Thomas Sowell is the Rose and Milton Friedman Senior Fellow at Stanford’s Hoover Institution. Although trained as an economist, he has written on a wide range of subjects. The author of forty-nine books and a syndicated newspaper column, he was awarded the National Humanities Medal in 2002.
Born into a family of black sharecroppers in North Carolina in 1930, Sowell grew up in Harlem and attended (but did not graduate from) New York’s elite Stuyvesant High School. After working at an assortment of menial positions, Sowell was inducted into the Marine Corps and became a service photographer. He then studied briefly at Washington’s Howard University. From there he transferred to Harvard, eventually graduating magna cum laude at the age of 28. Sowell was the first member of his household to proceed past the sixth grade.
Sowell received a master’s degree at Columbia and later a doctorate in economics from the University of Chicago in 1968.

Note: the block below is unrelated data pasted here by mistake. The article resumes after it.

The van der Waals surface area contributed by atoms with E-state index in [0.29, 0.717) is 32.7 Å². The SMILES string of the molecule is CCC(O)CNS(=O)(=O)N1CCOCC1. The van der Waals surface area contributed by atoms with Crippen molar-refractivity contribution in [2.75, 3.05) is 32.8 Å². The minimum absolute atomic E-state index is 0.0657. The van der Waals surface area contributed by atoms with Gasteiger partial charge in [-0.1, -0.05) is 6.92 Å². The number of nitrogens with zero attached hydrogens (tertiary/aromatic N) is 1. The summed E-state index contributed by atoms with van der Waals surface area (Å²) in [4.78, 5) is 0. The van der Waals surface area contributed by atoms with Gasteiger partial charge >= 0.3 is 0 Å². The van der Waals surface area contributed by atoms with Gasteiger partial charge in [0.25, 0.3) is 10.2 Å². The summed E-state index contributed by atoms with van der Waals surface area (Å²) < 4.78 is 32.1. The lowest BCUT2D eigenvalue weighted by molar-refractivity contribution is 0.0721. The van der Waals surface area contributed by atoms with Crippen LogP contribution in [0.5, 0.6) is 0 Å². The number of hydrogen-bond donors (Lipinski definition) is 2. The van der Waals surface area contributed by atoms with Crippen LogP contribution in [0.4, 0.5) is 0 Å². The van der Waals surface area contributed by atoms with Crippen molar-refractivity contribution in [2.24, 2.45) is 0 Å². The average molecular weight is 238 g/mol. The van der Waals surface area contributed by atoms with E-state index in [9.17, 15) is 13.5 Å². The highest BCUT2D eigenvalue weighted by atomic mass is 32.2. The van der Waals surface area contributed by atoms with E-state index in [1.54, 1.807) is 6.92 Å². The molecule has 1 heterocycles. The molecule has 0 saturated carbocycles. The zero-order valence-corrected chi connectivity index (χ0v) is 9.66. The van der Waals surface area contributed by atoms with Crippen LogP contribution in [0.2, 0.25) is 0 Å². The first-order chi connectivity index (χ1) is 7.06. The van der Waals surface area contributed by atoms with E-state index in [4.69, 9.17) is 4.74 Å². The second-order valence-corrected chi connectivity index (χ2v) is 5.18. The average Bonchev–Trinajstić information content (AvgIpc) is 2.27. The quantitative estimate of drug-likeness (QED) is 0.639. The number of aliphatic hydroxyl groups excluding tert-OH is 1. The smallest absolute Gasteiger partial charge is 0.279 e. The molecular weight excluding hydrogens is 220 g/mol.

Sowell was a Marxist for much of his youth and wrote his college thesis on Marx’s Das Kapital. He has attributed the beginning of his shift toward classical economics to an experience in 1960 serving as a summer intern in the federal Department of Commerce. During this time, Sowell saw how increases in the minimum wage were producing rising rates of unemployment in Puerto Rico and driving the eventual move of the sugar industry away from the island.
One special characteristic of Sowell’s work, displayed even when he is writing for almost exclusively scholarly audiences, has been his plain language and readable style. He is also known for his dislike of self-promotion.
Before joining the Hoover Institution, Sowell taught at Cornell University, Rutgers University, Amherst College, Brandeis University, and the University of California, Los Angeles.
Sowell is an advocate of classical liberal economics, a student of the problems that arise from the sustained growth of government, a critic of affirmative action, an expert on the history of the complex social patterns of different racial, religious, and ethnic groups, and a student of the attitudes that motivate intellectuals’ political beliefs.